Thursday, 8 October 2009

This one of those times I hate being a linguist

Non-linguists, ignore this post.

I was on Facebook recently (when am I not?) when a friend posted a link to an event with the warning to go to said event or "I will shun you like an Amish child with an iPod". Seeking clarification, I asked whether that meant he intended to shun me "as he would shun an Amish child with an iPod" or "as an Amish child with an iPod would shun me". After initially suggesting "both", he settled on "as an Amish child with an iPod would be shunned by his (or her) community".

I had considered the last possibility, but discarded it as a) not funny, and b) not following from the initial claim.

But thinking about it, I couldn't decide why I thought it was an bad reading of the claim. I think it's because it involves the supposition of an entity (the Amish community) which isn't instantiated (that isn't the right word, but follow me) in the discourse. But why isn't it? Specifying the child as Amish surely presupposes an Amish community, doesn't it?

So maybe it is, and I am being misled by the syntax, or maybe it's the semantics, or some combination thereof. Experts feel free to chime in on that question too. "Shun" is a two-place predicate, involving a shunner and a shunnee, who (as the speaker and addressee) are clearly instantiated into the discourse in the possible world in question in "or I will shun you". So my readings of the (elliptical) clause "like an AcwaiP" involve filling in the predicate (to shun) and the other role, i.e. I read the clause as "like [X will/would shun] an AcwaiP" or "like an AcwaiP [will/would shun" Y]. And my preference, and perhaps it's only me, is to coreference the empty NP with one of the available antecedents (the speaker, or the addressee). There's a syntactic contraint here, in that the established entities (the speaker and the addressee) cannot be switched, i.e. there is no reading of "like an AcwaiP [would shun the speaker]" or "like [the addressee would shun] an AcwaiP".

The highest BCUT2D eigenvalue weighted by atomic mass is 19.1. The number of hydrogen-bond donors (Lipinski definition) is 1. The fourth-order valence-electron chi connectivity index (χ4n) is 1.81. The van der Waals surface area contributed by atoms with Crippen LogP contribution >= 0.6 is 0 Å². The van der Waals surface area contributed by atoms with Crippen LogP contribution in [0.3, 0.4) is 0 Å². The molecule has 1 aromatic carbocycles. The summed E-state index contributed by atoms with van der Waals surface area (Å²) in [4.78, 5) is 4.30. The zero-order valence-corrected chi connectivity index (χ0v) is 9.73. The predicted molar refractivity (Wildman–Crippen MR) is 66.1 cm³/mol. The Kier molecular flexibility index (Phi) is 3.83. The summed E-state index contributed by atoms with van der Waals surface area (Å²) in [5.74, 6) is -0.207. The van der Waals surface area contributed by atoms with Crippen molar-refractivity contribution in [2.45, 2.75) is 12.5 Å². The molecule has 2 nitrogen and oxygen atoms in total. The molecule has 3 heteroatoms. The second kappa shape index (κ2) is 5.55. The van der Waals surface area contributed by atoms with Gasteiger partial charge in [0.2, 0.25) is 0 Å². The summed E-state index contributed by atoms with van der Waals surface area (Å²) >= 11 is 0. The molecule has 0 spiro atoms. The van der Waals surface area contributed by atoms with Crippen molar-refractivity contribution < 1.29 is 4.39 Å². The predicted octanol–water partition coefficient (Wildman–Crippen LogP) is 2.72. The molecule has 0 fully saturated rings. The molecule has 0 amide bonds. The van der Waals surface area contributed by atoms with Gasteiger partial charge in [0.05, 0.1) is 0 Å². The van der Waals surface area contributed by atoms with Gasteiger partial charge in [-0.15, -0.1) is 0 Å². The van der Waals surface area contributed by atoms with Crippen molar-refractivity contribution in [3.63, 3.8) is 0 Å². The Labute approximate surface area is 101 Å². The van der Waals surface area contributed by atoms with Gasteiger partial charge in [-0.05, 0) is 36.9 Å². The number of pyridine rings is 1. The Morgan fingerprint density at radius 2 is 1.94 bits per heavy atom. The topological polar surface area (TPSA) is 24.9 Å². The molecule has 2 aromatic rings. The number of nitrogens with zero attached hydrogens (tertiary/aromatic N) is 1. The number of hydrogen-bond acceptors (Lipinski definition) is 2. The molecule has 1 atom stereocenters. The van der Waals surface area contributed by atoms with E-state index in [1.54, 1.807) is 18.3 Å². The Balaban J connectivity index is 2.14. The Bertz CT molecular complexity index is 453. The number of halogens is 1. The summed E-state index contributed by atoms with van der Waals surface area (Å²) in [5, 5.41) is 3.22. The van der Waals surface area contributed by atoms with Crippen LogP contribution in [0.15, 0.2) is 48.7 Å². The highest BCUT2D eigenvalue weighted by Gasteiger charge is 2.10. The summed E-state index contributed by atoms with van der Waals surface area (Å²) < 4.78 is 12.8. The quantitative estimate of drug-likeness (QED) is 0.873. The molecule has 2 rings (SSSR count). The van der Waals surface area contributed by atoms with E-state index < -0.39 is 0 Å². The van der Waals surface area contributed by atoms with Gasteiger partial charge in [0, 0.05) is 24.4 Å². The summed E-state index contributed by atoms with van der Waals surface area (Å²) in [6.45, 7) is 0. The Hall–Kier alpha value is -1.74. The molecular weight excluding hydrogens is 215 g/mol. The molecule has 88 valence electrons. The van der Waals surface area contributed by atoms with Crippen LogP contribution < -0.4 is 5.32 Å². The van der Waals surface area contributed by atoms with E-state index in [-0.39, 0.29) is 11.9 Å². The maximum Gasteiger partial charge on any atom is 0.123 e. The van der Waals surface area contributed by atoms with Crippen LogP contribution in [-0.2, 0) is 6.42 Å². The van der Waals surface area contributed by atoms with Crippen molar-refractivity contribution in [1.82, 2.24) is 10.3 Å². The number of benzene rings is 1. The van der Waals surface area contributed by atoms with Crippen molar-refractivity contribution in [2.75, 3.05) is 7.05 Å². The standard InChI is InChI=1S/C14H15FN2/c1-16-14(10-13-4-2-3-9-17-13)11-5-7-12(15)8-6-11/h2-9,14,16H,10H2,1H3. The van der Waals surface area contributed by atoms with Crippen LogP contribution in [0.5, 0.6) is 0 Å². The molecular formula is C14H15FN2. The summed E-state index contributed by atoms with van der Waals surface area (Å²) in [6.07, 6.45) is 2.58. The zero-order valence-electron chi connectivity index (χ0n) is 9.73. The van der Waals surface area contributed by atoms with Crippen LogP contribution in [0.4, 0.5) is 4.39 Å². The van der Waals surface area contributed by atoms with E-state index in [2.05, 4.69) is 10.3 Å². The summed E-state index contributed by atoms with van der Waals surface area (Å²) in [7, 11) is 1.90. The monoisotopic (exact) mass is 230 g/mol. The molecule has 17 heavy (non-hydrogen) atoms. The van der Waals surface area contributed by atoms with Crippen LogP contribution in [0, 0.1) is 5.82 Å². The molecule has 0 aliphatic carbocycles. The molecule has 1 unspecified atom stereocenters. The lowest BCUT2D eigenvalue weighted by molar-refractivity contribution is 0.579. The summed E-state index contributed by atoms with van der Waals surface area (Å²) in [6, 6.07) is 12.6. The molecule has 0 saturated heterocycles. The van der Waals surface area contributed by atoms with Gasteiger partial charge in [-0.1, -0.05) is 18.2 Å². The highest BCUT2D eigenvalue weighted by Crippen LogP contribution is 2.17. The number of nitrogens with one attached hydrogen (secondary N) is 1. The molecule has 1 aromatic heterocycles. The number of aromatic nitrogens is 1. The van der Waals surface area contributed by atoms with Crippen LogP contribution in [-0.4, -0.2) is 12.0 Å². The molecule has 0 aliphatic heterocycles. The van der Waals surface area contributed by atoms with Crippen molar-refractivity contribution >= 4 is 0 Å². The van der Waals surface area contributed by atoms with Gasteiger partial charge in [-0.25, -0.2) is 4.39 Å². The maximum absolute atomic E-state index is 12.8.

So my questions are:

a) Am I the only one with these intuitions?
b) Is this a matter of discourse operations (or Gricean-type information construal issues)?
c) What *is* the syntax/semantics of this situation and its solution?

and for good measure

d) What is the syntax/semantics of [like an AcwaiP] w/r/t the rest of the clause? I suppose it's a manner, which makes the whole thing an adverbial, but heck if I know how to draw the tree.

1 comment:

D. Sky Onosson said...

It's things like this that are making me appreciate my surprising (to me) move away from syntax/discourse towards phonology/phonetics.

I remember once talking to Kevin about some assignment or other, and telling him I was interested in "why" such-and-such was happening. He told me, don't worry about the why, just the what (not an exact quote).